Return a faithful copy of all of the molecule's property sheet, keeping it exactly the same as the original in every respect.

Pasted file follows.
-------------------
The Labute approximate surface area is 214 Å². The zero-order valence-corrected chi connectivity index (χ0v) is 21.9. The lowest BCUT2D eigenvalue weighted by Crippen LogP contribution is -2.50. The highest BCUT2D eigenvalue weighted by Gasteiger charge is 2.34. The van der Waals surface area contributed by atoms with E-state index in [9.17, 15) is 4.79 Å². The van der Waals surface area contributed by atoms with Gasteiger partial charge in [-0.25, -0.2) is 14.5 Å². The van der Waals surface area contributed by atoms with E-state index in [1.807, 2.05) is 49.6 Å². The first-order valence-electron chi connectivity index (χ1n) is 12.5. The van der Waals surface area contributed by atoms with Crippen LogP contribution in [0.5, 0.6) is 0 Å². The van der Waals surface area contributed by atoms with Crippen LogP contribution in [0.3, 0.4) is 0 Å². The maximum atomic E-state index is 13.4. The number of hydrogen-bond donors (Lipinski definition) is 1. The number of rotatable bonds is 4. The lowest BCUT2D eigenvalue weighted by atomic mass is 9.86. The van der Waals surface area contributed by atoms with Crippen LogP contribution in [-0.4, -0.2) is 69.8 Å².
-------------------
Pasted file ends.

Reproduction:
The Labute approximate surface area is 214 Å². The zero-order valence-corrected chi connectivity index (χ0v) is 21.9. The lowest BCUT2D eigenvalue weighted by Crippen LogP contribution is -2.50. The highest BCUT2D eigenvalue weighted by Gasteiger charge is 2.34. The van der Waals surface area contributed by atoms with E-state index in [9.17, 15) is 4.79 Å². The van der Waals surface area contributed by atoms with Gasteiger partial charge in [-0.25, -0.2) is 14.5 Å². The van der Waals surface area contributed by atoms with E-state index in [1.807, 2.05) is 49.6 Å². The first-order valence-electron chi connectivity index (χ1n) is 12.5. The van der Waals surface area contributed by atoms with Crippen LogP contribution in [0.5, 0.6) is 0 Å². The van der Waals surface area contributed by atoms with Crippen LogP contribution in [0.3, 0.4) is 0 Å². The maximum atomic E-state index is 13.4. The number of hydrogen-bond donors (Lipinski definition) is 1. The number of rotatable bonds is 4. The lowest BCUT2D eigenvalue weighted by atomic mass is 9.86. The van der Waals surface area contributed by atoms with Crippen LogP contribution in [-0.4, -0.2) is 69.8 Å².